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Published on April 21st, 2019 | by Amber Healy

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Women to the front: Deborah Dugan to become first female Grammy president

A woman will lead the National Academy of Recording Arts and Sciences for the first time.

The move comes a year after the current president tsk-tsk’d criticism that the industry didn’t recognize women enough because female artists needed to “step up.”

Neil Portnow announced last June that the 2019 Grammys would be his last as the president of the NARAS, the Grammy’s parent organization. His contract ends in July.

Deborah Dugan, CEO of (RED), a non-profit AIDS organization, will pick up where and when he leaves off. She’s no stranger to the music world, working closely with Bono at Red and having spent eight years as an executive vice president at EMI/Capitol Records, Billboard reports.

Dugan will be the first woman president and CEO of the academy, but she’s not the first woman in its upper echelons. Christine M. Farnon led the organization’s permanent staff in the 1980s before Mike Greene became its first permanent president. Farnon retired in 1992.

The academy hasn’t been the most female-friendly, however, with only three former senior vice presidents (Diane Theriot, Kristen Madsen and Nancy Shapiro) and two former chairs of its board of trustees (Leslie Ann Jones and Christine Albert) being women. There’s only one woman, Laura Segura Mueller, in the current 10-member executive staff. She serves as the vice president of membership and industry relations.

Portnow stepped in it in early 2018 and angered a lot of people when he said the reason most Grammy nominations and awards during the televised portion of the awards ceremony was because they weren’t trying hard enough.

Portnow said at the time that “women who have the creativity in their hearts and souls, who want to be musicians, who want to be engineers, producers and want to be part of the industry on the executive level” needed to “step up because I think they would be welcome. I don’t have personal experience of those kinds of brick walls that you face but I think it’s upon us – us as an industry – to make the welcome mat very obvious, breeding opportunities for all people who want to be creative and paying it forward and creating that next generation of artists.”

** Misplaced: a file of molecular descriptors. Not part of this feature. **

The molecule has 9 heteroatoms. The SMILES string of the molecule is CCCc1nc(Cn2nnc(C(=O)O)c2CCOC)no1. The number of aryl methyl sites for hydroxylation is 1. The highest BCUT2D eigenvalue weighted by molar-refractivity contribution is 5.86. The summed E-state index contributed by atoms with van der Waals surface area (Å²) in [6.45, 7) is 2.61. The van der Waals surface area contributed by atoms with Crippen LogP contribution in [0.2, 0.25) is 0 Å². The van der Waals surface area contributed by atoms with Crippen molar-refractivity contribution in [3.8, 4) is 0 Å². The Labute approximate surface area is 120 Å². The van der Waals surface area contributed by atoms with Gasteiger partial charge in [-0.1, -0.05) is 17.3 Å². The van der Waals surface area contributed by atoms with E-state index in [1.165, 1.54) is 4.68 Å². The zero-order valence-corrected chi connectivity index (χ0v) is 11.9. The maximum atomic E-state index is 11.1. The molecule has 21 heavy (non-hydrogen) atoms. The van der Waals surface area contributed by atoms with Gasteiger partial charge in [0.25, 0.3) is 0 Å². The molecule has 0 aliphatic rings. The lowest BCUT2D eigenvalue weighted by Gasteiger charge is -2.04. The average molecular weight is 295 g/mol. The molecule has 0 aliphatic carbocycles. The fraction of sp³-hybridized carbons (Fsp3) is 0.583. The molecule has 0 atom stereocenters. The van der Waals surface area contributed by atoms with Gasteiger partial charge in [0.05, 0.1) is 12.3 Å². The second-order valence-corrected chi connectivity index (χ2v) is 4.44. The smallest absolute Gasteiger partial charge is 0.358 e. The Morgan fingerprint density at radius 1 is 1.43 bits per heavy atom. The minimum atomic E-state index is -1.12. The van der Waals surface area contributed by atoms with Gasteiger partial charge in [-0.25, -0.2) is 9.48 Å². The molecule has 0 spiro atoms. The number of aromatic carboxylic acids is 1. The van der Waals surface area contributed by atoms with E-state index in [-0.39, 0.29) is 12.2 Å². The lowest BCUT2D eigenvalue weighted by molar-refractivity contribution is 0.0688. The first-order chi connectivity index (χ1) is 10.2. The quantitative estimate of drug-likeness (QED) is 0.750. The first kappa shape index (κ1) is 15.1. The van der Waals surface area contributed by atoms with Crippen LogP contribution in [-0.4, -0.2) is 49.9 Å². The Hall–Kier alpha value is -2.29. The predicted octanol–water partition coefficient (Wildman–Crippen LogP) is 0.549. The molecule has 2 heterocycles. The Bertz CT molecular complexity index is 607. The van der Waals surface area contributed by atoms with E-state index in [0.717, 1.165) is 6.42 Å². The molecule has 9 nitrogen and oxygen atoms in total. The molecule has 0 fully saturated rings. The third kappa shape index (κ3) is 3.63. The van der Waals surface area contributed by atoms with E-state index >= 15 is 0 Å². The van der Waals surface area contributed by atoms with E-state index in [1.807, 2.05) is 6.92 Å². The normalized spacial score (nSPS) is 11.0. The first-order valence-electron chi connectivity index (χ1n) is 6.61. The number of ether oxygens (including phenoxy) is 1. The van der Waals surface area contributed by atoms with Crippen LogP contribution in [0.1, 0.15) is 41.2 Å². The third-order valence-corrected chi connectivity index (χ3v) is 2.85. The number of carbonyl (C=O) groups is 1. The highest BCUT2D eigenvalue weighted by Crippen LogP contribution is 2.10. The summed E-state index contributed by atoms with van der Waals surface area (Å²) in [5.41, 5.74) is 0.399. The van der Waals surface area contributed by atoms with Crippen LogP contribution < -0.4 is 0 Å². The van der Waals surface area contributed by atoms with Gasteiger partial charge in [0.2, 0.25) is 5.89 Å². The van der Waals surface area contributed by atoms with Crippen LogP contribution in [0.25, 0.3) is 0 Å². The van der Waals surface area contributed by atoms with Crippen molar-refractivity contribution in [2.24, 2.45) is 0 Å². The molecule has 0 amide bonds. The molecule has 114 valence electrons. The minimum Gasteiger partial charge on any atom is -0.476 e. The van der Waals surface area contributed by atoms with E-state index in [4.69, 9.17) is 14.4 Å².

That he said this during the #MeToo  and #TimesUp movements, as most women at both the Grammys and Oscars were wearing white roses on their gowns and speaking up on behalf of those who were sexually harassed, infuriated women even more.

But let’s be honest: Women have been stepping up, and out, and speaking up and out, for decades. Madonna was one of the first women to create her own label within a record company and that was back in the 1990s. Let’s look at Blondie and Debbie Harry and their boundary-breaking ways in the 1980s. Let’s look at Beyonce and the incredible ways she’s created a movement, in essence, by being exactly the kind of artist she wants from the get-go, as evidenced by the double release this week alone of a Netflix special and a surprise album.

Portnow later said he misspoke and that “women who dream of careers in music face barriers that men have never faced. We must actively work to eliminate these barriers and encourage women to live their dreams and express their passion and creativity through music.”

Whether by coincidence or in response, this year’s Grammys were dubbed “Ladies Night” breathlessly by some outlets, given the number of women taking home trophies, including Dua Lipa winning best new artist and sending at direct barb at Portnow, saying that women had really stepped up this year before her speech was cut off. Alicia Keys hosted the ceremony and was the first woman in 14 years to do so, Cardi B won best rap album, Dolly Parton and Aretha Franklin were honored, Lady Gaga brought the house down and former First Lady Michelle Obama even made an appearance.




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I write about music policy and lawsuits because they're endlessly fascinating.


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